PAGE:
Taiko drumming is an artform that transcends borders, genre, and time – now cherished and admired around the world thanks to the work of Japan’s Kodo Taiko Performing Arts Ensemble. Currently celebrating its 35th anniversary, Kodo will bring its DADAN 2017 tour to Boston’s Symphony Hall this month. Whether you’ve seen this inspirational troupe in a previous Celebrity Series season or you’re brand new to the world of taiko, we have a feeling there are still a few things you don’t know about Kodo.
1. The Kodo lingo: Kodo in Japanese translates to “heartbeat” or “children of the drum,” and the troupe focuses on a style of percussion called taiko While the true origin of the instruments is unknown, it’s believed they appeared in Japan as early as the 6th century and since then, have been used in everything from communication, military actions, and social movements to religious ceremonies and festival performances. In addition to drums, members perform on traditional Japanese instruments such as the fue, or “flute,” and the three-stringed shamisen. DADAN, the name of its current program, rather appropriately translates to “men drumming.”
2. Led by a modern master: Guest Director Tamasaburo Bando, the visionary behind Kodo’s DADAN 2017 program, is respected across many artforms. A revered Kabuki actor, he is the most popular and celebrated onnagata (an actor specializing in female roles) currently on stage.
3. It takes a village: It takes a village: Kodo’s members and staff live and work at Kodo Village, an isolated community on Japan’s Sado Island. Nestled in the rich, natural splendor of this mountain location, Kodo members work to prepare new material, train apprentices, and give back to the wider Sado community through education and the arts, including its annual Earth Celebration international festival. Despite its remote home, the troupe spends much of the year on tour, and since 1981 has logged more than 5,800 performances in 49 different countries!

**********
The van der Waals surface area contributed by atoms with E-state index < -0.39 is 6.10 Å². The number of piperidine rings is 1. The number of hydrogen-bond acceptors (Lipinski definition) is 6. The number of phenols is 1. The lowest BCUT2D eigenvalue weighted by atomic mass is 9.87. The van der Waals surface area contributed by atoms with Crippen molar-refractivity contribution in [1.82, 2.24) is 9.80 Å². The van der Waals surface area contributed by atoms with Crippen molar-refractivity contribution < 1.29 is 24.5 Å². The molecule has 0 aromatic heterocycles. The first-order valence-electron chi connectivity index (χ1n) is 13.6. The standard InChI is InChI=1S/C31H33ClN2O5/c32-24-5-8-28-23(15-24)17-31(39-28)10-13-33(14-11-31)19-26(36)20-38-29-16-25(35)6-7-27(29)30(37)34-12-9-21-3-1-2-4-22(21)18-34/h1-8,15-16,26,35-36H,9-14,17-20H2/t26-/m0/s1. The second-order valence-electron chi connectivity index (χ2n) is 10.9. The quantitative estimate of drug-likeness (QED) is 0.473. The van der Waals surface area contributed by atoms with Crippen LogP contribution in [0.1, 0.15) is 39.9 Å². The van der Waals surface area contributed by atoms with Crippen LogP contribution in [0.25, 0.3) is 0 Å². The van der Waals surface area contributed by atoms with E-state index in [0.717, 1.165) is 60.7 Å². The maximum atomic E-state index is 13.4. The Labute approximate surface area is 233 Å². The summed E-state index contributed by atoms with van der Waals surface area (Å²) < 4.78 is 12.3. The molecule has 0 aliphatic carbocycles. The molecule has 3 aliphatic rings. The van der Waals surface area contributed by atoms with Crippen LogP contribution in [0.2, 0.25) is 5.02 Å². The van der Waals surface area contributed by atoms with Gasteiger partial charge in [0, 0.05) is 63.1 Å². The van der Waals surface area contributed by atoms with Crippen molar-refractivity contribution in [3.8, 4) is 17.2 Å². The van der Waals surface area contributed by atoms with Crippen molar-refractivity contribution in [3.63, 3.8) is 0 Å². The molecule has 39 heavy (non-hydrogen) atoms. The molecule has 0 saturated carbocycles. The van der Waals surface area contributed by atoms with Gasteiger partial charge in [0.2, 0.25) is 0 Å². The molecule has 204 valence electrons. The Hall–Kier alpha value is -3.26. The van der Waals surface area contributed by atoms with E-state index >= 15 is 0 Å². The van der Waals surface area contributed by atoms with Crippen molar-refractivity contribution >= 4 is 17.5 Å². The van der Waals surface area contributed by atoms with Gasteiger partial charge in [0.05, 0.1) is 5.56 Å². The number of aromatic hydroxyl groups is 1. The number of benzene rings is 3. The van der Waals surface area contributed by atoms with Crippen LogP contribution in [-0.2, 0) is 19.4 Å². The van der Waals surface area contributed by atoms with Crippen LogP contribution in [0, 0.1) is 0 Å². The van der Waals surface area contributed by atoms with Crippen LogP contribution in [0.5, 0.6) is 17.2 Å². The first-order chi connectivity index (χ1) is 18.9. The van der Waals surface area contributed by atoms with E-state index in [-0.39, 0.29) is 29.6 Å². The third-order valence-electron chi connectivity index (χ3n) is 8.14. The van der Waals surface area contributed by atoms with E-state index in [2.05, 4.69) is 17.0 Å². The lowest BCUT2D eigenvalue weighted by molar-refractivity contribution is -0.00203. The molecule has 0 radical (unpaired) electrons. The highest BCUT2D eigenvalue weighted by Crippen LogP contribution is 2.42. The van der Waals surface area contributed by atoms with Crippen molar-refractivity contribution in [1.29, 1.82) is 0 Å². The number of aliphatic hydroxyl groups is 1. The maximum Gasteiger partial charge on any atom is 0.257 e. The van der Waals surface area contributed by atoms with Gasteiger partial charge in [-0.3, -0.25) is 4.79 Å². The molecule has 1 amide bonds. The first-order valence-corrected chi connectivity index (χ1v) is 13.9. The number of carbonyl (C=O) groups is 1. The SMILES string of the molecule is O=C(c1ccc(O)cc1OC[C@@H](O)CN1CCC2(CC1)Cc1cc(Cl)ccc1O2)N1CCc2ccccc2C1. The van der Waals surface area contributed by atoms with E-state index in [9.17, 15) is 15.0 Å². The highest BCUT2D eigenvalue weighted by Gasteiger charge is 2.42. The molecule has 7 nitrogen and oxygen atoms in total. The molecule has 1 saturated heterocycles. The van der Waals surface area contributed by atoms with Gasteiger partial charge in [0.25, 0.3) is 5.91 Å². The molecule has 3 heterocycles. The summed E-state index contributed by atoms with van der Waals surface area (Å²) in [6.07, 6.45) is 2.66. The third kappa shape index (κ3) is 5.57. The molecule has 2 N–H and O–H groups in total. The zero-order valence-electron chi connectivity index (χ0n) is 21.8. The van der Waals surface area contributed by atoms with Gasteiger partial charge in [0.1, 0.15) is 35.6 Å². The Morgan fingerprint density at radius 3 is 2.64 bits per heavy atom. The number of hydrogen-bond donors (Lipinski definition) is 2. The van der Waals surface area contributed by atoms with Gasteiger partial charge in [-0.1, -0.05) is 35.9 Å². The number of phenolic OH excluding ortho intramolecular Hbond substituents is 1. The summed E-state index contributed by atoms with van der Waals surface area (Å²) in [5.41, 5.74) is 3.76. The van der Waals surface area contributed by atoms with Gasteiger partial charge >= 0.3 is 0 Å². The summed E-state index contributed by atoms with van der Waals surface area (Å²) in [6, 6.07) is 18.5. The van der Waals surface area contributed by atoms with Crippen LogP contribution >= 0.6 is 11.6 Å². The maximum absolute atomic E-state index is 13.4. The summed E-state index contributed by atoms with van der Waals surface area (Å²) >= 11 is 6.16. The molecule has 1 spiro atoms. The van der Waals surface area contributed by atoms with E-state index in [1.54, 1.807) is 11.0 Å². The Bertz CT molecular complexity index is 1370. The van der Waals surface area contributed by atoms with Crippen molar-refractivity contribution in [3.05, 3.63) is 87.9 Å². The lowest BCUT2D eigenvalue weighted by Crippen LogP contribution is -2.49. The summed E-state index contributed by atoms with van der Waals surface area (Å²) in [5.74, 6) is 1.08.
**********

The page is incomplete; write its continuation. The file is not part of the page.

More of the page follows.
4. Not just anyone can join Kodo: Each year, Kodo selects roughly 12 people to join its exclusive apprenticeship program, a rigorous 2-year training experience at Kodo Village. These apprentices lead an extraordinary but isolated daily life, which includes agricultural work, learning traditional Japanese performing arts, studying various musical instruments, and learning the ancient techniques of taiko drumming. Only some of these apprentices are selected to continue their training as junior members in hopes of ultimately taking the Kodo stage.
5. Check your pulse: Kodo members play with an intensity unlike any other in the world of drumming, so perhaps it’s fitting that Kodo translates to “heartbeat” – since there’s no shortage of cardio in each performance. While Kodo apprentices wake up early to physically train together each day, full-fledged Kodo members are responsible for maintaining their own fitness and physical care. We could tell you more, but in this case, a picture says a thousand words:
Kodo performs at Symphony Hall on Sunday, March 19. Tickets are still available.